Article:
A plane crash in Iowa City claimed the life of a Georgia toddler who was being flown home after medical treatment for clubfoot.
Two-year-old Sydney Blanton, of Thomasville, Ga., was aboard the flight arranged by Angel Flight Central Inc., an organization that provides free travel for individuals in need of health care. Her grandfather, Alan Harden, also of Thomasville, confirmed Wednesday that she died from injuries she sustained in the crash.
Blanton was in Iowa City to be treated for clubfoot, a condition in which the foot is turned in sharply so that a person seems to be walking on an ankle.
She had been undergoing treatment at University of Iowa Hospitals for more than two years, Harden said. Doctors were treating her with a technique that uses foot manipulation and casting, not surgery, to correct the deformity.
On the most recent trip, doctors were trying to repair a ligament that was tightening up, Harden said.
Harden said his granddaughter, who would have turned 3 next month, had responded well to the treatment.
"She could run and walk and if you'd ever see her out playing, you'd never know she had any problems," he said.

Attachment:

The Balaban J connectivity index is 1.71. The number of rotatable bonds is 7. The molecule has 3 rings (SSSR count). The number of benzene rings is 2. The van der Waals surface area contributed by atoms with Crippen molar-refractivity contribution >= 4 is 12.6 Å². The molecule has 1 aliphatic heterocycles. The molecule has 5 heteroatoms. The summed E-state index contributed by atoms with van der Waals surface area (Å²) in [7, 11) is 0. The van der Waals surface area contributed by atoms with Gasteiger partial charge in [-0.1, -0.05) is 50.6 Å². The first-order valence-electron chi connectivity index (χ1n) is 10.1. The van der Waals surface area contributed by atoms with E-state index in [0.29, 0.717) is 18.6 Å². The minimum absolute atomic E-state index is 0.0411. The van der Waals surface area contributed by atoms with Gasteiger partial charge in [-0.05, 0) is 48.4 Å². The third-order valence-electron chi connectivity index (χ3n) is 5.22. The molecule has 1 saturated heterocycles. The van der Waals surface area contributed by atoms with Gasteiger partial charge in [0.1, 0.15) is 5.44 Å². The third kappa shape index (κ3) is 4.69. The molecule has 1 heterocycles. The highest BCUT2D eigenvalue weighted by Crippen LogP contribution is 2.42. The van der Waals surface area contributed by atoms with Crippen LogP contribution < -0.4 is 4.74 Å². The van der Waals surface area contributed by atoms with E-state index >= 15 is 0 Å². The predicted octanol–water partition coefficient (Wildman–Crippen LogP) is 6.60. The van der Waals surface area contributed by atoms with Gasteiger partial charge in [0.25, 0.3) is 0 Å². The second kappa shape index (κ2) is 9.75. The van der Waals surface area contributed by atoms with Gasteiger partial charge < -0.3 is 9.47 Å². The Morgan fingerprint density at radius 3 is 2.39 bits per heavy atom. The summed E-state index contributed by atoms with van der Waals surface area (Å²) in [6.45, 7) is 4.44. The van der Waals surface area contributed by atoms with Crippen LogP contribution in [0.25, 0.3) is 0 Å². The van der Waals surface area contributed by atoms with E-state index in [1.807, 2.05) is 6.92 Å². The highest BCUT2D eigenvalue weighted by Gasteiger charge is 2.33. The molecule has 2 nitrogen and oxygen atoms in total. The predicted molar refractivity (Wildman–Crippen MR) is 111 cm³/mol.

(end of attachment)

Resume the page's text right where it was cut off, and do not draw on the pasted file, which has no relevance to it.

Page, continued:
The single-engine plane, a Socata TBM-700, was flying to Alabama before continuing on to Georgia. It crashed just after takeoff Tuesday morning from Iowa City Municipal Airport.
Several witnesses said the plane appeared to be flying low and traveling slowly in gusting winds. One witness said the aircraft rolled sideways and crashed into a ditch. The cabin wound up in a dentist's office parking lot.
Blanton's mother, Christina, and the pilot, Lewis Martin, of Bloomington, Ill., were injured in the crash.
Christina Blanton was being treated at University Hospitals on Wednesday. Harden, her father, said she was "physically doing OK" and did not know how long she would remain hospitalized.
University Hospitals spokesman Tom Moore said Wednesday that no information would be released on Martin's condition.
The crash remained under investigation by the National Transportation Safety Board.
Martin has done 60 such charitable flights over the span of more than 10 years, said Christel Gollnic, executive director of Angel Flight Central.